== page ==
Betty, the matriarch of a comfortable Irish Catholic family played by Stephanie Hepburn in Denis McKeown's new play Companions, is a force of nature. Betty's friends and family orbit her like planets around a life-giving sun. They're her husband Hank (Joe Cooper); her Yuppie son John (Brian Mooney); and her friends, the lugubrious widow Marge (Carol Lambert), the maddeningly cheerful Ruth (Anne Campbell), and her husband Tom (Paul Haller). The play begins just before Betty's New Year's Eve party some time in the '80s. John pops over to wish his parents good tidings; Marge, being unsuccessfully courted by the wealthy Jerry Costello (Angus Hepburn), interrupts Henry and Betty's pre-party bounce and tickle; Ruth and Tom show up later. Tom's just had cataract surgery, and the bubbly Ruth has been told that he's expected to go suddenly senile, but it's Henry who has some kind of a seizure at the party, from which he never recovers. The rest of the play traces the characters' adjustments to the calamities that follow.
Companions has two acts made up of brief scenes separated by blackouts and dim-outs. Though the first scenes are marred by too many Irish cliches (Betty makes sure that her husband is kept well away from the bottles of quality whisky that keep making their way into their house, for instance), and one otherwise healthy character dies suddenly and a bit arbitrarily, the play is infused with warmth, love, and an interesting subtheme of the rise of the post-Kennedy Irish in America. The timelines may be a bit problematic; the audience is told that Betty immigrated from Ireland to the States when she was fifteen, but earlier it's stated that she and Henry were spies against the Brits while they were in the auld sod. She used to tease the soldiers to get information out of them, and the idea of a bunch of guys messing about with a barely pubescent girl is disturbing. But these problems can be worked out.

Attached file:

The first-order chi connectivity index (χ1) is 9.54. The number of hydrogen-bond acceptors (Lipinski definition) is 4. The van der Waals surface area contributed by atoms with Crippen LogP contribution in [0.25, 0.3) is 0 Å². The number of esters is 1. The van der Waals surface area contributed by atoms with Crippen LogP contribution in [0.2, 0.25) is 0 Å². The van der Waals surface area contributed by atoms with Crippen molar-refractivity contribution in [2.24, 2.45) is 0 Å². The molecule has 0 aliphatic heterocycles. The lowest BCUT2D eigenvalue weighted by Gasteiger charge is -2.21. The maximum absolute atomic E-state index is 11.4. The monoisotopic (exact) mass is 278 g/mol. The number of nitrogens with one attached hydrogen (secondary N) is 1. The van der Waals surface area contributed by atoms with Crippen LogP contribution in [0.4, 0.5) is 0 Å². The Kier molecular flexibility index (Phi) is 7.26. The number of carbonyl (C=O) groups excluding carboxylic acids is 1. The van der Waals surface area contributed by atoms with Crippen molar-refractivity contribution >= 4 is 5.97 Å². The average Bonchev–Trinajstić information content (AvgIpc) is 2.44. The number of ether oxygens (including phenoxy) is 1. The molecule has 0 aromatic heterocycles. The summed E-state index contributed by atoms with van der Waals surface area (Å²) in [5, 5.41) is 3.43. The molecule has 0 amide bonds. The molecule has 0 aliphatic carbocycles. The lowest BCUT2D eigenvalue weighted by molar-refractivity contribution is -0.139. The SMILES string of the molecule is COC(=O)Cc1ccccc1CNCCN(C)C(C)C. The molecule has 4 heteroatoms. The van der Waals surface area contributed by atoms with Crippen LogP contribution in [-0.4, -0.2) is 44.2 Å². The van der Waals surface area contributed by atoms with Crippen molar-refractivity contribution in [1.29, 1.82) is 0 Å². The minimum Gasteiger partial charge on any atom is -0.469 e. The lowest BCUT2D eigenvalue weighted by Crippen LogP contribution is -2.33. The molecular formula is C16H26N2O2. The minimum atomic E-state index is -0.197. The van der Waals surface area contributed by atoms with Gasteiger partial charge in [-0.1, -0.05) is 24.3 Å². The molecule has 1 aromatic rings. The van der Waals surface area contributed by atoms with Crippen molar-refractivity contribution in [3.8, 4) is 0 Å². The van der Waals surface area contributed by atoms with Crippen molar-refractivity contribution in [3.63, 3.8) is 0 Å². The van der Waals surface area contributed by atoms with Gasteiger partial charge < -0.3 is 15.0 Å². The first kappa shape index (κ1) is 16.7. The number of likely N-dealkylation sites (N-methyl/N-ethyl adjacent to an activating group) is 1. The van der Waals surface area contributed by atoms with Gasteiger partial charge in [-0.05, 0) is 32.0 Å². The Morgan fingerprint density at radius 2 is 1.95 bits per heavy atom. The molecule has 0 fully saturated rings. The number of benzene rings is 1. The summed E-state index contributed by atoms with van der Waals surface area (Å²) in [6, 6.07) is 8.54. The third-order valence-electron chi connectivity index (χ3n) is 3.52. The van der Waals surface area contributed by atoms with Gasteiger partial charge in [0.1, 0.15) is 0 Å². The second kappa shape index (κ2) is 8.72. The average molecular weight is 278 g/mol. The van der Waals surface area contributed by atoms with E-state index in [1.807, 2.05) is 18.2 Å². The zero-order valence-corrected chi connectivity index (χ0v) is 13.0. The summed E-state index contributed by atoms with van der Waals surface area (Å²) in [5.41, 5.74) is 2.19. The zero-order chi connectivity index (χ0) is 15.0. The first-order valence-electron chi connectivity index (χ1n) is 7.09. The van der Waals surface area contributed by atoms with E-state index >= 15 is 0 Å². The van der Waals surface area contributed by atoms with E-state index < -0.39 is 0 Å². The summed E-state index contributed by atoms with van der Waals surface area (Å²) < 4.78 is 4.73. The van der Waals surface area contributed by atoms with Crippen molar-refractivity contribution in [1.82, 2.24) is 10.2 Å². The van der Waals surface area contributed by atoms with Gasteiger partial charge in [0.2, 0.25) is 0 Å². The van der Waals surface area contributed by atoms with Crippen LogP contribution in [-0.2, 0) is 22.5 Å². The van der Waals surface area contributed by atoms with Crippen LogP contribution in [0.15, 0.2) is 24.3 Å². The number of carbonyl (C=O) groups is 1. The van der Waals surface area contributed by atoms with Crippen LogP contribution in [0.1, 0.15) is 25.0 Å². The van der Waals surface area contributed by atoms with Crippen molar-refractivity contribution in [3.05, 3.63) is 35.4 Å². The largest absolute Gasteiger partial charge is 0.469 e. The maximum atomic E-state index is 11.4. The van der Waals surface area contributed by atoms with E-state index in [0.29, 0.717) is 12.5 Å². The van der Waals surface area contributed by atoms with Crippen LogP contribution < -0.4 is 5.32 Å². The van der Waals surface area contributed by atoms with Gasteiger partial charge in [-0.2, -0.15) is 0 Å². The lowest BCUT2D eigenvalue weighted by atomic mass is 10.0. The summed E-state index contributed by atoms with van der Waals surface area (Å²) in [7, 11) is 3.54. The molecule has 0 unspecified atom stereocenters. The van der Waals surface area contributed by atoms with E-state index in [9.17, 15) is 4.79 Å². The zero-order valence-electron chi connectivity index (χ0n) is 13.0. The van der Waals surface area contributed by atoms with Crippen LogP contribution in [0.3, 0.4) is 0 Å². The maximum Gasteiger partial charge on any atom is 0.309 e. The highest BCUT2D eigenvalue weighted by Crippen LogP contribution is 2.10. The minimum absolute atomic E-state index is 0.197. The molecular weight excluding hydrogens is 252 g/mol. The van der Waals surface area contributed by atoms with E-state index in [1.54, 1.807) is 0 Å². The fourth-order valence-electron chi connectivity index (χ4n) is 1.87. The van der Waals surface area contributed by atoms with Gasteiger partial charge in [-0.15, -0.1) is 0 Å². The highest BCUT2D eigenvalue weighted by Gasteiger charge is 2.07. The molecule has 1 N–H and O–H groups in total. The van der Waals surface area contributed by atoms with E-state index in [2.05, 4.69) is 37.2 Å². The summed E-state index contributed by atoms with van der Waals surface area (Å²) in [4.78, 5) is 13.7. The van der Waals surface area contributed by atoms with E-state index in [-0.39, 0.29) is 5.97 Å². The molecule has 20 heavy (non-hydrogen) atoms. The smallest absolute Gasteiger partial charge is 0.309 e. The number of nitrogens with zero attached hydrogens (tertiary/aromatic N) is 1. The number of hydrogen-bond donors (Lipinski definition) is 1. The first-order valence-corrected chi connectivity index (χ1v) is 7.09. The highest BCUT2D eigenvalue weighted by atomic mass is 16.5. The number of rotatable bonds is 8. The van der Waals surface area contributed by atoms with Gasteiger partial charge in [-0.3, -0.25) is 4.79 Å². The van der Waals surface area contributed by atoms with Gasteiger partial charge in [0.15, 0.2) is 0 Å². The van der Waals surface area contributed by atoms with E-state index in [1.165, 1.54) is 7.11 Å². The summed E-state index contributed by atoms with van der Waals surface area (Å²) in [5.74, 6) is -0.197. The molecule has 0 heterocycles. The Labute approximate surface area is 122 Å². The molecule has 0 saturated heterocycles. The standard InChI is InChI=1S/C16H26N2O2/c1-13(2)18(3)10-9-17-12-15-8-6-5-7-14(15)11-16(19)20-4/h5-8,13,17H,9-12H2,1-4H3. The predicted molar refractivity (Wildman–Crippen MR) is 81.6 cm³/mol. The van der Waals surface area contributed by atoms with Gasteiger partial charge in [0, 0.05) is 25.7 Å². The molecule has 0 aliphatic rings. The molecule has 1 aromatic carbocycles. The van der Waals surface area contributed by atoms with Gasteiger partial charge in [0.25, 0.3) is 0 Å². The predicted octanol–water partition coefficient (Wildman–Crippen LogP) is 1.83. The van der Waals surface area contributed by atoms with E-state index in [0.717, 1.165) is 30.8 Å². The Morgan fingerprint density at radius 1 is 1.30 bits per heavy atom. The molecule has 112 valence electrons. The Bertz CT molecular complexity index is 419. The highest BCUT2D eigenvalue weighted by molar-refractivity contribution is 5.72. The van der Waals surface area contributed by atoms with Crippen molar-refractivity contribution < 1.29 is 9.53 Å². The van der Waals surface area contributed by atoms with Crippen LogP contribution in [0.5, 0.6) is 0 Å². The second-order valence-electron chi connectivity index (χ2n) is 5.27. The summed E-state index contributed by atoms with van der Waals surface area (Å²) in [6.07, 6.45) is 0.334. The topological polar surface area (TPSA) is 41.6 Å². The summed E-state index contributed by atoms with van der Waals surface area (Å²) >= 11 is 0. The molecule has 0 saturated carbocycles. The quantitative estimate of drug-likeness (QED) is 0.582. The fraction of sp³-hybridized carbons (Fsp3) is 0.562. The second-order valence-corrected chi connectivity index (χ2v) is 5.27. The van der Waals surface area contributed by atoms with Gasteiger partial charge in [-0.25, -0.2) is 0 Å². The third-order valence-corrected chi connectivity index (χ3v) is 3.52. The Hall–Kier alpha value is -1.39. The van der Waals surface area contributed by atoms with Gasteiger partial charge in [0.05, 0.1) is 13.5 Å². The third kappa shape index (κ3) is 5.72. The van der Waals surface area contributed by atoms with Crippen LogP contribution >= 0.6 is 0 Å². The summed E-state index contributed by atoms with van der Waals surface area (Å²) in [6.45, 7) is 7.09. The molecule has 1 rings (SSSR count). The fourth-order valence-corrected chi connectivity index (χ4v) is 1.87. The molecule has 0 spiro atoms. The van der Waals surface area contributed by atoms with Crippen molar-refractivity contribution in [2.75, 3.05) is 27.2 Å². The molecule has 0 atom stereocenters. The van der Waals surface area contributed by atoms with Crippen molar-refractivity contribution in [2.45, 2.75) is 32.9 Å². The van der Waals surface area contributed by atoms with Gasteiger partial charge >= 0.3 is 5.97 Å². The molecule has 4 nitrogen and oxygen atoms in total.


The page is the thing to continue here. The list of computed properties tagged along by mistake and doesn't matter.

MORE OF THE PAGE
The acting was very solid and earnest. Mooney's John, a man with a rakish, George Clooneyish charm, seemed to be a commentary on what happens when one pulls away from one's roots. When Hank is taken ill, John's preoccupied with his folks' drawing up a will, and later connives with the clergyman son of the widowed Betty's boyfriend like the owner of a prize mare negotiating a stud fee. "It's a military maneuver plotted by generals," says Betty in her sturdy brogue. "Not cruel, just deadly efficient, no red tape." The monsignor, by the way, was played with a herpetic languor by Gregg Brown; he should be a villain but he's not, as no one's a villain in this play, but the way he put up his left eyebrow made the audience wary of him. Angus Hepburn was all Celtic charm and heartiness as Jerry, who woos first Marge, then Betty, and the rest of the cast performed skillfully. Jason Grant's direction was competent, given the tiny stage of the Abingdon's Stage II auditorium and the fact that the cast hadn't that much time to rehearse. The lighting design was simple, dominated mainly by one steady spotlight between the blackouts. Companions is a pleasant but bittersweet time at the theater.
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Copyright 2003 Arlene McKanic